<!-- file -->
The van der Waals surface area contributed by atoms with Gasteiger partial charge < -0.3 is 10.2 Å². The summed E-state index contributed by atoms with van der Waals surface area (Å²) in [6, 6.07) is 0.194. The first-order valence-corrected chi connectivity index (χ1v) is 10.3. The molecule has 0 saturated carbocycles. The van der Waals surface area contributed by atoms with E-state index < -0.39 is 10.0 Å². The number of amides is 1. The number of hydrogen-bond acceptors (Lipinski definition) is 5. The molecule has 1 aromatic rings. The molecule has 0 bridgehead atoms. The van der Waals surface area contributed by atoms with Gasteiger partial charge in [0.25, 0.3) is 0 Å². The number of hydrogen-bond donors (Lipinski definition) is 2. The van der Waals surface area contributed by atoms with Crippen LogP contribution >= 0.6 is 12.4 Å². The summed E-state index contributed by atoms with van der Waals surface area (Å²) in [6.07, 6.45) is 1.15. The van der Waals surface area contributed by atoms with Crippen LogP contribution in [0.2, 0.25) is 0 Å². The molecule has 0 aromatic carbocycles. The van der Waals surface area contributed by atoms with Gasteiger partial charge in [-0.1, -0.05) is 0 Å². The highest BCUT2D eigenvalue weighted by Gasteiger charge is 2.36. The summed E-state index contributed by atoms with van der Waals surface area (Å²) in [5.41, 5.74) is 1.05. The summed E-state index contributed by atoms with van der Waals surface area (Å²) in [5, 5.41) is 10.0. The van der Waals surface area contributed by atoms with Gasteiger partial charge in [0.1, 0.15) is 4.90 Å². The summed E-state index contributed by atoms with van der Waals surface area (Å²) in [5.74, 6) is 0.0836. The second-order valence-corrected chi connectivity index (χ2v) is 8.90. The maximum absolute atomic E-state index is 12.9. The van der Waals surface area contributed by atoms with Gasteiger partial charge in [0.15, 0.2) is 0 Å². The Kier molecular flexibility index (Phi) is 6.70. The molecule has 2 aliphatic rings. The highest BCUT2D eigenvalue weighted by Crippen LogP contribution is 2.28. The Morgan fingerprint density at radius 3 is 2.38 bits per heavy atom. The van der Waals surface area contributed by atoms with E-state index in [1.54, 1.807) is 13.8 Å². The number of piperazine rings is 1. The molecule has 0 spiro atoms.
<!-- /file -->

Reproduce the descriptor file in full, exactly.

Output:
The van der Waals surface area contributed by atoms with Gasteiger partial charge < -0.3 is 10.2 Å². The summed E-state index contributed by atoms with van der Waals surface area (Å²) in [6, 6.07) is 0.194. The first-order valence-corrected chi connectivity index (χ1v) is 10.3. The molecule has 0 saturated carbocycles. The van der Waals surface area contributed by atoms with E-state index < -0.39 is 10.0 Å². The number of amides is 1. The number of hydrogen-bond acceptors (Lipinski definition) is 5. The molecule has 1 aromatic rings. The molecule has 0 bridgehead atoms. The van der Waals surface area contributed by atoms with Gasteiger partial charge in [0.25, 0.3) is 0 Å². The number of hydrogen-bond donors (Lipinski definition) is 2. The van der Waals surface area contributed by atoms with Crippen LogP contribution >= 0.6 is 12.4 Å². The summed E-state index contributed by atoms with van der Waals surface area (Å²) in [6.07, 6.45) is 1.15. The van der Waals surface area contributed by atoms with Crippen LogP contribution in [0.2, 0.25) is 0 Å². The molecule has 0 aromatic carbocycles. The van der Waals surface area contributed by atoms with Gasteiger partial charge in [-0.1, -0.05) is 0 Å². The highest BCUT2D eigenvalue weighted by Gasteiger charge is 2.36. The summed E-state index contributed by atoms with van der Waals surface area (Å²) in [5.41, 5.74) is 1.05. The summed E-state index contributed by atoms with van der Waals surface area (Å²) in [5, 5.41) is 10.0. The van der Waals surface area contributed by atoms with Gasteiger partial charge in [0.1, 0.15) is 4.90 Å². The summed E-state index contributed by atoms with van der Waals surface area (Å²) in [5.74, 6) is 0.0836. The second-order valence-corrected chi connectivity index (χ2v) is 8.90. The maximum absolute atomic E-state index is 12.9. The van der Waals surface area contributed by atoms with Gasteiger partial charge in [0.15, 0.2) is 0 Å². The Kier molecular flexibility index (Phi) is 6.70. The molecule has 2 aliphatic rings. The highest BCUT2D eigenvalue weighted by Crippen LogP contribution is 2.28. The Morgan fingerprint density at radius 3 is 2.38 bits per heavy atom. The van der Waals surface area contributed by atoms with E-state index in [1.54, 1.807) is 13.8 Å². The number of piperazine rings is 1. The molecule has 0 spiro atoms.